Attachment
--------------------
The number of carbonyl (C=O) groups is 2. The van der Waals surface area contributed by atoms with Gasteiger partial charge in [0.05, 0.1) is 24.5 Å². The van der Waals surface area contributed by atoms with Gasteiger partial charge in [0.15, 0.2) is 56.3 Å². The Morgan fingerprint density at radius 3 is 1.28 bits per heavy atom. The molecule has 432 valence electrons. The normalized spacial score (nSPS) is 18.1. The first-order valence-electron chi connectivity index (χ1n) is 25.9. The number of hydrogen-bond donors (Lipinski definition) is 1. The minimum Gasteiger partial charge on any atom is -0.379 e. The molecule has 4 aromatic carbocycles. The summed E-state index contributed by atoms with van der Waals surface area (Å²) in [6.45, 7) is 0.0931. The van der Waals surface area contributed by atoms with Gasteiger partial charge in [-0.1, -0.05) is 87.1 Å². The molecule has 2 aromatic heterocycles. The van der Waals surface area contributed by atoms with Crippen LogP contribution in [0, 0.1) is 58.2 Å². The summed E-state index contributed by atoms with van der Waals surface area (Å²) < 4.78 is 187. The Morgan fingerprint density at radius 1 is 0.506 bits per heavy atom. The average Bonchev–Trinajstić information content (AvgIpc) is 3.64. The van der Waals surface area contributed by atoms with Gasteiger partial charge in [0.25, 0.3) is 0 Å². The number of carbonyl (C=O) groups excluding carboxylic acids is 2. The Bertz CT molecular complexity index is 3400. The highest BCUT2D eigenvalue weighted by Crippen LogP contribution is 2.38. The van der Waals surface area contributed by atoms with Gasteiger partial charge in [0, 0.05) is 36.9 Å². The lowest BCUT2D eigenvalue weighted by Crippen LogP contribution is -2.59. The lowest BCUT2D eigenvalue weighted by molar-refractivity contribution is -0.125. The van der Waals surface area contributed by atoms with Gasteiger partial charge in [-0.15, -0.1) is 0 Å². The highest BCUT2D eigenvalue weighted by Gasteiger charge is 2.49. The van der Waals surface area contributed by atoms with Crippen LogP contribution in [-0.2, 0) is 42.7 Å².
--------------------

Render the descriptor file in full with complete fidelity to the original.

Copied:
The number of carbonyl (C=O) groups is 2. The van der Waals surface area contributed by atoms with Gasteiger partial charge in [0.05, 0.1) is 24.5 Å². The van der Waals surface area contributed by atoms with Gasteiger partial charge in [0.15, 0.2) is 56.3 Å². The Morgan fingerprint density at radius 3 is 1.28 bits per heavy atom. The molecule has 432 valence electrons. The normalized spacial score (nSPS) is 18.1. The first-order valence-electron chi connectivity index (χ1n) is 25.9. The number of hydrogen-bond donors (Lipinski definition) is 1. The minimum Gasteiger partial charge on any atom is -0.379 e. The molecule has 4 aromatic carbocycles. The summed E-state index contributed by atoms with van der Waals surface area (Å²) in [6.45, 7) is 0.0931. The van der Waals surface area contributed by atoms with Gasteiger partial charge in [-0.1, -0.05) is 87.1 Å². The molecule has 2 aromatic heterocycles. The van der Waals surface area contributed by atoms with Crippen LogP contribution in [0, 0.1) is 58.2 Å². The summed E-state index contributed by atoms with van der Waals surface area (Å²) < 4.78 is 187. The Morgan fingerprint density at radius 1 is 0.506 bits per heavy atom. The average Bonchev–Trinajstić information content (AvgIpc) is 3.64. The van der Waals surface area contributed by atoms with Gasteiger partial charge in [0.25, 0.3) is 0 Å². The number of carbonyl (C=O) groups excluding carboxylic acids is 2. The Bertz CT molecular complexity index is 3400. The highest BCUT2D eigenvalue weighted by Crippen LogP contribution is 2.38. The van der Waals surface area contributed by atoms with Gasteiger partial charge in [0, 0.05) is 36.9 Å². The lowest BCUT2D eigenvalue weighted by Crippen LogP contribution is -2.59. The lowest BCUT2D eigenvalue weighted by molar-refractivity contribution is -0.125. The van der Waals surface area contributed by atoms with Gasteiger partial charge in [-0.15, -0.1) is 0 Å². The highest BCUT2D eigenvalue weighted by Gasteiger charge is 2.49. The van der Waals surface area contributed by atoms with Crippen LogP contribution in [-0.2, 0) is 42.7 Å².